O'Reilly logo

Exploring Expect by Don Libes

Stay ahead with the world's most comprehensive technology and business learning platform.

With Safari, you learn the way you learn best. Get unlimited access to videos, live online training, learning paths, books, tutorials, and more.

Start Free Trial

No credit card required

More On The stty Command

Except for stty, all of the non-interactive UNIX programs executed so far have been run by the exec command. Compare:

exec kill −9 $pid
exec cat /etc/motd
exec touch foo
stty raw

It is possible to execute stty via exec on some systems but the required redirection is system dependent. Some stty implementations are sensitive to any redirection of standard error while other implementations require the standard error be redirected in order to catch errors. There is no way to call stty with exec that is both portable and reliable.

Expect addresses this problem by providing a built-in stty that uses the native UNIX stty command with redirection defined appropriately for your system. Additional redirection should be omitted if you want to affect the controlling terminal. For example, the following command disables echoing on the controlling terminal.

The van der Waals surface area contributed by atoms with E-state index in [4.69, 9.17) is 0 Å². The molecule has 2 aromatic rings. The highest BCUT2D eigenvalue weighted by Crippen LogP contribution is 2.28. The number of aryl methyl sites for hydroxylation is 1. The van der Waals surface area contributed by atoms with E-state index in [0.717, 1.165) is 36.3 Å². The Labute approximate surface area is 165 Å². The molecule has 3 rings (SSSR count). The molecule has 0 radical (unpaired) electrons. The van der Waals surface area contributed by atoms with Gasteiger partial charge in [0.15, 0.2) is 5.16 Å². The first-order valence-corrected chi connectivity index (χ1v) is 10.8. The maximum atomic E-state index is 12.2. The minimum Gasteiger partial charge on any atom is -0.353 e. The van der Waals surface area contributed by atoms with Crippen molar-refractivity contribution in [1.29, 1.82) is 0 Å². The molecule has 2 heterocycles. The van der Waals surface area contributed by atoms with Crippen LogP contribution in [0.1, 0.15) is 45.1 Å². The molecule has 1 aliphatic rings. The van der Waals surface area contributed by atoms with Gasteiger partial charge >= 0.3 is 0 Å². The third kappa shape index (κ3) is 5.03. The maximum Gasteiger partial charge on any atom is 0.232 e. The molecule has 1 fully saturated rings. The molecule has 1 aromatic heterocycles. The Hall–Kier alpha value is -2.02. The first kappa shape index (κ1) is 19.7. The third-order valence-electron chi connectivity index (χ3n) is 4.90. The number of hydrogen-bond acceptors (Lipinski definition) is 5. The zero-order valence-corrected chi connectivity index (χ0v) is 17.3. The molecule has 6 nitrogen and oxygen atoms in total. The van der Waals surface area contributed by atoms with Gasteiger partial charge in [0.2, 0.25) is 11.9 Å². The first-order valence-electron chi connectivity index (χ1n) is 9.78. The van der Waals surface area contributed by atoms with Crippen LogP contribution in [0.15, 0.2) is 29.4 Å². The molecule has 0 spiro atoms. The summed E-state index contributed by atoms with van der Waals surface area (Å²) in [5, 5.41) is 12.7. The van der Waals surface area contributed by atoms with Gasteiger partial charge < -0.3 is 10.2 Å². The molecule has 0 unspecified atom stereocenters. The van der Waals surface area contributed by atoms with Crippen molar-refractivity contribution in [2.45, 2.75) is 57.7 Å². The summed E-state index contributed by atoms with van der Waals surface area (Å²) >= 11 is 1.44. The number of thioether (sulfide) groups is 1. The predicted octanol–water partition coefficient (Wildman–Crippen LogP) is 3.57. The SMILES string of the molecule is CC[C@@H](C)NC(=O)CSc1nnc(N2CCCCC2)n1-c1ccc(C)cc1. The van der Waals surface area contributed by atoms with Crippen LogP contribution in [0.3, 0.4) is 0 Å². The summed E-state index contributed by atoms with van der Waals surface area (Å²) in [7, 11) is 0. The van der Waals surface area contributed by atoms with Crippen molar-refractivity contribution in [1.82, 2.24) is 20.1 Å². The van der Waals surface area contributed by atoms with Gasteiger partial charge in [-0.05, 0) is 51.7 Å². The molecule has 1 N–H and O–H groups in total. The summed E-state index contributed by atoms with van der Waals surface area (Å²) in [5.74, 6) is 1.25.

stty -echo

Because Expect’s stty command in turn calls your native stty command, you can pass to Expect’s stty any arguments already understood by your native stty. That means that vendor or site-dependent arguments can be used with Expect’s stty. On the other hand, if you want your scripts to be portable, you should stick with the POSIX 1003.2 stty arguments or perhaps even those from the archaic-but-last-common-to-all-UNIX Version 7.

For a number of reasons, Expect’s stty command recognizes several stty arguments. When the arguments are recognized, Expect’s stty command changes the terminal modes without calling the ...

With Safari, you learn the way you learn best. Get unlimited access to videos, live online training, learning paths, books, interactive tutorials, and more.

Start Free Trial

No credit card required